Works[edit]

Series[edit]

Scaramouche[edit]

Captain Blood[edit]

  • Tales of the Brethren of the Main (a series of short stories first published in Premier Magazine from 1920–1921)[a]
  • Captain Blood (also known as Captain Blood: His Odyssey, 1922)
  • Captain Blood Returns (also known as The Chronicles of Captain Blood, 1931)[b][c]
  • The Fortunes of Captain Blood (1936)[b]

Novels[edit]

  • The Lovers of Yvonne (also known as The Suitors of Yvonne, 1902)
  • The Tavern Knight (1904)
  • Bardelys the Magnificent (1906)
  • The Trampling of the Lilies (1906)
  • Love-At-Arms: Being a narrative excerpted from the chronicles of Urbino during the dominion of the High and Mighty Messer Guidobaldo da Montefeltro (1907)
  • The Shame of Motley (1908)
  • St. Martin's Summer (also known as The Queen's Messenger, 1909)
  • Mistress Wilding (also known as Anthony Wilding, 1910)
  • The Lion's Skin (1911)
  • The Strolling Saint (1913)
  • The Gates of Doom (1914)
  • The Sea Hawk (1915)
  • The Snare (1917)
  • Fortune's Fool (1923)
  • The Carolinian (1924)
  • Bellarion the Fortunate (1926)
  • The Nuptials of Corbal (1927)
  • The Hounds of God (1928)
  • The Romantic Prince (1929)
  • The Reaping (1929)
  • The King's Minion (also known as The Minion, 1930)
  • The Black Swan (1932)
  • The Stalking Horse (1933)
  • Venetian Masque (1934)
  • Chivalry (1935)
  • The Lost King (1937)
  • The Sword of Islam (1939)
  • The Marquis of Carabas (also known as Master-At-Arms, 1940)
  • Columbus (1941)
  • King In Prussia (also known as The Birth of Mischief, 1944)
  • The Gamester (1949)

Collections[edit]

  • The Justice of the Duke (1912)
  • The Banner of the Bull (1915)
  • Turbulent Tales (1946)[d]

Posthumous collections[edit]

  • Saga of the Sea (omnibus comprising The Sea Hawk, The Black Swan and Captain Blood, 1953)
  • Sinner, Saint And Jester: A Trilogy in Romantic Adventure (omnibus comprising The Snare, The Strolling Saint and The Shame of Motley, 1954)
  • In the Shadow of the Guillotine (omnibus comprising Scaramouche, The Marquis of Carabas and The Lost King, 1955)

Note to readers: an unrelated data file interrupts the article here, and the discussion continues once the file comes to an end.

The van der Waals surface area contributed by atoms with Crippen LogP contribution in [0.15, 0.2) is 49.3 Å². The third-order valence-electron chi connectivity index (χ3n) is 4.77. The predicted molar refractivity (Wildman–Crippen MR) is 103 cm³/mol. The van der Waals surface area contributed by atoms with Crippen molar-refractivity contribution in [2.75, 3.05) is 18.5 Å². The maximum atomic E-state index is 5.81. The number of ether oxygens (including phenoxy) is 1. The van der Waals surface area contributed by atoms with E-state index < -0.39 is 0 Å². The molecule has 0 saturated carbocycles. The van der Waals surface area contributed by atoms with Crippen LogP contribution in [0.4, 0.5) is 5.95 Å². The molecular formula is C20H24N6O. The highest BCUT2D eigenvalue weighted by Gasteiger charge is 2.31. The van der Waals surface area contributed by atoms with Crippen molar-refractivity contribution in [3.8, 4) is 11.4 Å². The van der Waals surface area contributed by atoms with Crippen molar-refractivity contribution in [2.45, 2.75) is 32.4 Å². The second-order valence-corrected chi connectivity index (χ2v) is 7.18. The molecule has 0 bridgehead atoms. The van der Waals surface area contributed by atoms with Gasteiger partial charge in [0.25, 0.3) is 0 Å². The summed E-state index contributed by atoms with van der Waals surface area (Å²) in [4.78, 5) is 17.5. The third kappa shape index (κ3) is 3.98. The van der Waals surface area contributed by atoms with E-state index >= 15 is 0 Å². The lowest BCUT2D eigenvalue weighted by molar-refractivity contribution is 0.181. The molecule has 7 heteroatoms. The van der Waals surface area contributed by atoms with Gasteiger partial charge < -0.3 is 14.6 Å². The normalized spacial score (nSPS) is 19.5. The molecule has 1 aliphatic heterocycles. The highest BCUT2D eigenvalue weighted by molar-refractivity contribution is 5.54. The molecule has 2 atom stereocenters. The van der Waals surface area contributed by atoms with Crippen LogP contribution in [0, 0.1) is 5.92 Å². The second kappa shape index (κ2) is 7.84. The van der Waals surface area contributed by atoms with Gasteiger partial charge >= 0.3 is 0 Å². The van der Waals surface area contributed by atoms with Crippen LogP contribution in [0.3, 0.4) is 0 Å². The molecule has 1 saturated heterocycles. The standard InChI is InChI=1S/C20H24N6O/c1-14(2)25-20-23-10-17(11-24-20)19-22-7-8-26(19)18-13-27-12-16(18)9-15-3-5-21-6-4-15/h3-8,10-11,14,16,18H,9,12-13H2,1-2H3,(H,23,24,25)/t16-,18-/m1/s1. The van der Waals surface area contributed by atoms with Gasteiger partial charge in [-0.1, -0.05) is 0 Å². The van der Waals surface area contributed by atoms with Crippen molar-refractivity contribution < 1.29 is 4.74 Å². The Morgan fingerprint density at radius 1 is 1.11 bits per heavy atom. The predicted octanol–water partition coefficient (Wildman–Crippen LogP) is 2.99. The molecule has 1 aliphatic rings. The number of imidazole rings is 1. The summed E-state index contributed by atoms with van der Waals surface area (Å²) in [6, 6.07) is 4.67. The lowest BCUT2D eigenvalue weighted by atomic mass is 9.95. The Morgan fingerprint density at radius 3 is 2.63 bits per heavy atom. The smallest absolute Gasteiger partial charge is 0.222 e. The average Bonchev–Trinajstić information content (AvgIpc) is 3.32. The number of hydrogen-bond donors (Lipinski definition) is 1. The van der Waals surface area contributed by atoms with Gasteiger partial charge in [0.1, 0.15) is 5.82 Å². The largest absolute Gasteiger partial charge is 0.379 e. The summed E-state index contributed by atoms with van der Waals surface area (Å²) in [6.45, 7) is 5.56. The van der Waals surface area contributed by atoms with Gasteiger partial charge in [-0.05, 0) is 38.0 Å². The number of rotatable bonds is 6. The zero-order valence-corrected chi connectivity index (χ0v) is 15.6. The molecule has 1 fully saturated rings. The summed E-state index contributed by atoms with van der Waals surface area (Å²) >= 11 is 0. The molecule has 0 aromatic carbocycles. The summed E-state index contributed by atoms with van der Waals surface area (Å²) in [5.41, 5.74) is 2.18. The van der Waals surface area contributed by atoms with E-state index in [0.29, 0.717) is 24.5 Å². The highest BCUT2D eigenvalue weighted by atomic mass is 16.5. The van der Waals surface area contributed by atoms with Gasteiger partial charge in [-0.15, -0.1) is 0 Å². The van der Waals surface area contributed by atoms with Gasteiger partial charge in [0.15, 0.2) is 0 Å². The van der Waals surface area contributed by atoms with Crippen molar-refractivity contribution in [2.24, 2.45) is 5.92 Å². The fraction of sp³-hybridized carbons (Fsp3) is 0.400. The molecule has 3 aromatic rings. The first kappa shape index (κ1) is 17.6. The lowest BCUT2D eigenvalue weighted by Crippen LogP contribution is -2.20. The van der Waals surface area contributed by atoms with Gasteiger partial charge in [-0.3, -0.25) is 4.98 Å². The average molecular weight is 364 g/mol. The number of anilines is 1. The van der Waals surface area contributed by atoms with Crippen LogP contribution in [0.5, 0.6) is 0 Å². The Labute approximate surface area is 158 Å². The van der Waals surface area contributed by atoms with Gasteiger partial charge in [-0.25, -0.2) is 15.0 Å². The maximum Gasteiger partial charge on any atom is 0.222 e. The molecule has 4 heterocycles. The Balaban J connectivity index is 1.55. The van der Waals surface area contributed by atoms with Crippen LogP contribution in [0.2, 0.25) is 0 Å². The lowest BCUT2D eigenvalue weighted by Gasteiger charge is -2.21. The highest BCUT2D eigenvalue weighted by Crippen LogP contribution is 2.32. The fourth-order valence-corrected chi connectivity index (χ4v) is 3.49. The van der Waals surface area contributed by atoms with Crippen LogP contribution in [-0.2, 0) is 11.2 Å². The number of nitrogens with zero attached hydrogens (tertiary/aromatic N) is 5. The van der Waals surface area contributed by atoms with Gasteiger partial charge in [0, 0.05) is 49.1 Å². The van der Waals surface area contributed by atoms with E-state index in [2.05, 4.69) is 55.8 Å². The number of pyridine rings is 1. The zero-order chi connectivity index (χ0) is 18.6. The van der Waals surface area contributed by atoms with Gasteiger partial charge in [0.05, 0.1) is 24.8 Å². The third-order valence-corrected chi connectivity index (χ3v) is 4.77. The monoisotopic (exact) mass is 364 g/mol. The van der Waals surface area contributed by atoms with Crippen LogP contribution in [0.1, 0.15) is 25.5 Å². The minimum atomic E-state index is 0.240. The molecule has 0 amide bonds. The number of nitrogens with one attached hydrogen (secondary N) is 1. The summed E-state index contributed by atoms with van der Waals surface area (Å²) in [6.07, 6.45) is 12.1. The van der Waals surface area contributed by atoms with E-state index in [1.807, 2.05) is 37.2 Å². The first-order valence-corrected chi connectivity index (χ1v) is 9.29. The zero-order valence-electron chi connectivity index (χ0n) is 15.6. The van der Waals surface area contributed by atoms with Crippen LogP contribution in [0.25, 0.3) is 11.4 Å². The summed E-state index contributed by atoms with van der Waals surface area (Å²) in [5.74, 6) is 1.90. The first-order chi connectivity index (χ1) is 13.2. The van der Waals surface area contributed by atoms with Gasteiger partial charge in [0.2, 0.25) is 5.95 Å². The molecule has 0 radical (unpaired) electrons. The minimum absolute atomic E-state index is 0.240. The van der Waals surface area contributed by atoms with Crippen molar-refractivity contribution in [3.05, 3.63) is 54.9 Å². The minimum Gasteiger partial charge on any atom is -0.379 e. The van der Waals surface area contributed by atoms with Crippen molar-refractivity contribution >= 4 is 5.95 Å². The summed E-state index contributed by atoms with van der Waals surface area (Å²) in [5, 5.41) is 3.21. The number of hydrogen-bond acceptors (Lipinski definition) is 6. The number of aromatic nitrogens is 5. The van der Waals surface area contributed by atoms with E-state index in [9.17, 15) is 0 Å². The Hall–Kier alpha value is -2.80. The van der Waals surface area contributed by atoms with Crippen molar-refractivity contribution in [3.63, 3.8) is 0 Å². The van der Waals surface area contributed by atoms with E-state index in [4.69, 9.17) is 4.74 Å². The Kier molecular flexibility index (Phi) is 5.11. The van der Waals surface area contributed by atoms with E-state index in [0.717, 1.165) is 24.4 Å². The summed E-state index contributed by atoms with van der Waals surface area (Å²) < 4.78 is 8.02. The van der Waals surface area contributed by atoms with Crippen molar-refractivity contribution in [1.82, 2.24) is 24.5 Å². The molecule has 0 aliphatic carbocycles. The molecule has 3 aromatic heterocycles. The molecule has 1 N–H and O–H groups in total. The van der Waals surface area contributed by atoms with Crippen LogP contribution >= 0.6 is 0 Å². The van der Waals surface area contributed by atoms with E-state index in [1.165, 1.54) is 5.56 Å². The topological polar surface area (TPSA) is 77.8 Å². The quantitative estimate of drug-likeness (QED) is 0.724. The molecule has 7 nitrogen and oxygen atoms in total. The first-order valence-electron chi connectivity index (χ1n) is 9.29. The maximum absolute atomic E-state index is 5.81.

• A Fair Head of Angling Stories (1989)
  • The Fortunes of Casanova and Other Stories (1994, stories originally published 1907–1921 & 1934)
  • The Outlaws of Falkensteig (2000, stories originally published 1900–1902)
  • The Camisade: And Other Stories of the French Revolution (2001, stories originally published 1900–1916)

Plays[edit]

  • The Tyrant: An Episode in the Career of Cesare Borgia, a Play in Four Acts (1925)

Anthologies edited[edit]

  • A Century of Sea Stories (1935)
  • A Century of Historical Stories (1936)

Nonfiction[edit]

  • The Life of Cesare Borgia (1912)
  • Torquemada and the Spanish Inquisition: A History (1913)
  • The Historical Nights' Entertainment (1917)[e]
  • The Historical Nights' Entertainment – Series 2 (1919)[e]
  • The Historical Nights' Entertainment – Series 3 (1938)[e]
  • Heroic Lives (1934)

Notes[edit]

  1. ^ Most of the stories were woven together by the author to form Captain Blood, and two that were not were included in Captain Blood Returns.
  2. ^ a b N.B. Captain Blood Returns and The Fortunes of Captain Blood are not sequels, but collections of short stories set entirely within the timeframe of the original novel.
  3. ^ One of the stories from this collection, "The Treasure Ship", was reprinted as a standalone paperback in 2004.
  4. ^ Includes several stories about Alessandro Cagliostro, and one connected to Captain Blood.
  5. ^ a b c The Historical Nights' Entertainment stories are 'factions' – truth so far as anyone knows it, embellished with imagination. Some are actually apocryphal, not even history.

References[edit]

  1. ^ a b c d "Sabatini, Rafael". Oxford Dictionary of National Biography (online ed.). Oxford University Press. doi:10.1093/ref:odnb/37926.  (Subscription or UK public library membership required.)
  2. ^ Knight, Jesse F.; Darley, Stephen (2010). The Last of the Great Swashbucklers: A Bio-Bibliography of Rafael Sabatini. New Castle, Delaware: Oak Knoll. ISBN 9781584562795. 

External links[edit]